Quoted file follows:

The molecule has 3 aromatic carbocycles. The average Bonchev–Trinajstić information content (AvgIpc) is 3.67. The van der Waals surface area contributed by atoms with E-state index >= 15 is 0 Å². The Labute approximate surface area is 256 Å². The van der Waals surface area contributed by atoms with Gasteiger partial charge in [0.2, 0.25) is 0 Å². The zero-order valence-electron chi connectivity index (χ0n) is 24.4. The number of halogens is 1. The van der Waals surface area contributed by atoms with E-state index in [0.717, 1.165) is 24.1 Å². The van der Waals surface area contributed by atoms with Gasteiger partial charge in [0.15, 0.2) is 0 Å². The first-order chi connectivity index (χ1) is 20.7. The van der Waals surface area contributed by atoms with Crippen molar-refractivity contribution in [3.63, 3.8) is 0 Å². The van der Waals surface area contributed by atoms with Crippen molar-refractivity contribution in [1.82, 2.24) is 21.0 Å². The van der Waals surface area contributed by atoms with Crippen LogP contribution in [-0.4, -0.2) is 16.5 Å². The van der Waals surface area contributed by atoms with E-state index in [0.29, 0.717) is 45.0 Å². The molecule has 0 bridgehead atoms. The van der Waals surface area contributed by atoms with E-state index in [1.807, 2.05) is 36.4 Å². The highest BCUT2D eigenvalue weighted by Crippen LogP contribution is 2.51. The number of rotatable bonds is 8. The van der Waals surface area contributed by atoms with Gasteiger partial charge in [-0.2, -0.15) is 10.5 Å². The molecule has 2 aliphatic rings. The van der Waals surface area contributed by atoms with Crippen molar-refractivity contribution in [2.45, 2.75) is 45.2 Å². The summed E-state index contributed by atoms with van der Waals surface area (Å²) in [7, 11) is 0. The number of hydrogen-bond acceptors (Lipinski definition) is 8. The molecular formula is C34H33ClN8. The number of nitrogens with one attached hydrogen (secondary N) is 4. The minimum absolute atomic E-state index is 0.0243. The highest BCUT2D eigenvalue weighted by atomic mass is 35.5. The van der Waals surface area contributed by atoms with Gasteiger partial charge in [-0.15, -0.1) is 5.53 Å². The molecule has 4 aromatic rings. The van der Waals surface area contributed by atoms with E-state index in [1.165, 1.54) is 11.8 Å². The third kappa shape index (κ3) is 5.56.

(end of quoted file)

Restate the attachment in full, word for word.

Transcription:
The molecule has 3 aromatic carbocycles. The average Bonchev–Trinajstić information content (AvgIpc) is 3.67. The van der Waals surface area contributed by atoms with E-state index >= 15 is 0 Å². The Labute approximate surface area is 256 Å². The van der Waals surface area contributed by atoms with Gasteiger partial charge in [0.2, 0.25) is 0 Å². The zero-order valence-electron chi connectivity index (χ0n) is 24.4. The number of halogens is 1. The van der Waals surface area contributed by atoms with E-state index in [0.717, 1.165) is 24.1 Å². The van der Waals surface area contributed by atoms with Gasteiger partial charge in [0.15, 0.2) is 0 Å². The first-order chi connectivity index (χ1) is 20.7. The van der Waals surface area contributed by atoms with Crippen molar-refractivity contribution in [3.63, 3.8) is 0 Å². The van der Waals surface area contributed by atoms with Crippen molar-refractivity contribution in [1.82, 2.24) is 21.0 Å². The van der Waals surface area contributed by atoms with Crippen LogP contribution in [-0.4, -0.2) is 16.5 Å². The van der Waals surface area contributed by atoms with E-state index in [0.29, 0.717) is 45.0 Å². The molecule has 0 bridgehead atoms. The van der Waals surface area contributed by atoms with E-state index in [1.807, 2.05) is 36.4 Å². The highest BCUT2D eigenvalue weighted by Crippen LogP contribution is 2.51. The number of rotatable bonds is 8. The van der Waals surface area contributed by atoms with Gasteiger partial charge in [-0.2, -0.15) is 10.5 Å². The molecule has 2 aliphatic rings. The van der Waals surface area contributed by atoms with Crippen molar-refractivity contribution in [2.45, 2.75) is 45.2 Å². The summed E-state index contributed by atoms with van der Waals surface area (Å²) in [7, 11) is 0. The number of hydrogen-bond acceptors (Lipinski definition) is 8. The molecular formula is C34H33ClN8. The number of nitrogens with one attached hydrogen (secondary N) is 4. The minimum absolute atomic E-state index is 0.0243. The highest BCUT2D eigenvalue weighted by atomic mass is 35.5. The van der Waals surface area contributed by atoms with Gasteiger partial charge in [-0.15, -0.1) is 5.53 Å². The molecule has 4 aromatic rings. The van der Waals surface area contributed by atoms with E-state index in [1.165, 1.54) is 11.8 Å². The third kappa shape index (κ3) is 5.56.